Co author: Nicole Barratt
Credit cards are an everyday feature of finance, and Kiwis are big fans. Between February 2020-2021, we spent over $42bn on our credit cards here in NZ – that’s around $8500 per capita. And despite the rise in popularity of alternative payment systems like buy now pay later (BNPL), credit cards continue to play a key role in our financial lives.
To service this massive credit card market, there are many types of credit card products available from different financial institutions, each with their own unique set of benefits and costs. However, most credit cards still look the same – a rectangular piece of plastic with numbers on it. And more often than not, these cards are stamped with the brand logo of either Visa or Mastercard.
What’s the Difference Between Visa & MasterCard? In this article we
- What’s the difference between Visa and MasterCard?
- What’s in a logo
- Visa or Mastercard: if they’re much the same, how do you choose the right credit card?
- What kinds of cards are available from lenders?
- How Visa and MasterCard make their money
- Which brand should you choose?
- How can I compare credit cards?
What’s the difference between Visa and MasterCard?
As far as most consumers are concerned, there’s no real difference between MasterCard and Visa. The two are both widely accepted in over 200 countries, and it’s very rare to find a location that accepts one but not the other.
However, neither Visa nor MasterCard actually issue any credit cards themselves. They are both simply methods of payment. They rely on banks in various countries to issue credit cards that use their payment methods. Therefore, the interest rates, rewards, annual fees, and all other charges attached to a card are charged by the bank that issues it. So when you pay your bill, you are paying it to the bank or institution that issued your card, and not Visa or MasterCard.
What’s in a logo
The two companies’ logos are on the lion’s share of credit cards in NZ. However, these companies have only a small amount of influence over the actual credit card product and benefits that a user signs up for. This is because:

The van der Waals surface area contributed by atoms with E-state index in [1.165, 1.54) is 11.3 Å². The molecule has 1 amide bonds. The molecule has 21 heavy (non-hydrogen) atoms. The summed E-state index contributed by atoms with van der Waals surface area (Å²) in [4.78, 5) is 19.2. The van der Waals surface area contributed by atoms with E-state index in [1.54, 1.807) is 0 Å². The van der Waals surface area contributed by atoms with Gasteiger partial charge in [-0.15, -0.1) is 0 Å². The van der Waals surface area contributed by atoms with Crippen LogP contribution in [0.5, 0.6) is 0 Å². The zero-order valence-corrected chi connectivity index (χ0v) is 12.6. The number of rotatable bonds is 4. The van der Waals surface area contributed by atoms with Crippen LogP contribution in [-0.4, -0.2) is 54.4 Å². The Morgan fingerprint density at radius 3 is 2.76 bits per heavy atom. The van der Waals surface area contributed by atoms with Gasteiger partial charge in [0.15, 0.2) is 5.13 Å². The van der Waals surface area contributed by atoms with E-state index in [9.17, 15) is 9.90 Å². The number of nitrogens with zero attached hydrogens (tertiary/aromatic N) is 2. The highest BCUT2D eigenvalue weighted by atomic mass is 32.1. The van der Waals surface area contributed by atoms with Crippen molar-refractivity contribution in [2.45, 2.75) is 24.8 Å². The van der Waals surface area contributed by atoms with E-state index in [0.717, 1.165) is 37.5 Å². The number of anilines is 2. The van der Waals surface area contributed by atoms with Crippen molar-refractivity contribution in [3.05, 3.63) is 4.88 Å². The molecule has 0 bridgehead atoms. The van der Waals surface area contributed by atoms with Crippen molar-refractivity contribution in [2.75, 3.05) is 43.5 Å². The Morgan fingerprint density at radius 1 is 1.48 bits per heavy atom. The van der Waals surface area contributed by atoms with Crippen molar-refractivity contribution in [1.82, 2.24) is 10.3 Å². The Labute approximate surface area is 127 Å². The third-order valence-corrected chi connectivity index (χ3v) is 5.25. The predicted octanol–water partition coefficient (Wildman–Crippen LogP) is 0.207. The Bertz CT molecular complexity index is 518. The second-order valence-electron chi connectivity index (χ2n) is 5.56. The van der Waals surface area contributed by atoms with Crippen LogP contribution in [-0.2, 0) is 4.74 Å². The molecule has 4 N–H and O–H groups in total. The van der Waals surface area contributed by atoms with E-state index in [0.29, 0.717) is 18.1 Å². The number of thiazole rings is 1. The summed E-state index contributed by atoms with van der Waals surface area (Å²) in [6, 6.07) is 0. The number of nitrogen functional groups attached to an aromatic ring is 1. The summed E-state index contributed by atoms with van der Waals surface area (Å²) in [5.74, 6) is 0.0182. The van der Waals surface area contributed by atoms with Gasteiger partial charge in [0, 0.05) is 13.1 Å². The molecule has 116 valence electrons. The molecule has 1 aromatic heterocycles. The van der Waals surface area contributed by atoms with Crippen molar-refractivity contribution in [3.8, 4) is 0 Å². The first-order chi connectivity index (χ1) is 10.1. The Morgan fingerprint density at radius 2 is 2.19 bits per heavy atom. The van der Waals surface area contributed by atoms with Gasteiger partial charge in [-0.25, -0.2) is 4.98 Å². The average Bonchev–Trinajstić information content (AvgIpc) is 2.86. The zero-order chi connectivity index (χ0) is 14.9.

- They are just digital payment platforms. They only provide the systems that allow a payment transaction to take place, rather than issuing cards themselves
- They do not issue credit cards, and so do not determine, for example, how much interest you are charged on outstanding balances, nor what type of points you earn if your card is attached to a rewards program. The issuing banks decide these things
However, there are some minor differences between the two payment platforms
- Some banks and outlets have exclusive arrangements with one payment platform over the other
- Benefit programs – the perks built into the cards by Visa or Mastercard before the issuing bank applies its own conditions – differ slightly. Mastercard has a Standard Mastercard, along with two offering higher benefit levels: World and World Elite. Visa has a Classic card, plus four premium card packages with extra benefits: Gold, Platinum, Signature and Infinite.
As banks often change card conditions and/or offer their own benefit programs, it’s a good idea to check the T&Cs on bank-issued credit cards before making a decision.
Visa or Mastercard: if they’re much the same, how do you choose the right credit card?
The credit card market is rather complex. There’s a huge choice of cards from various financial institutions, each with its own set of benefits and conditions. When it comes to choosing the right credit card for your needs, start by assessing:
- What will you use it for? A one-off purchase? Or will you purchase items on it regularly? Different cards suit different uses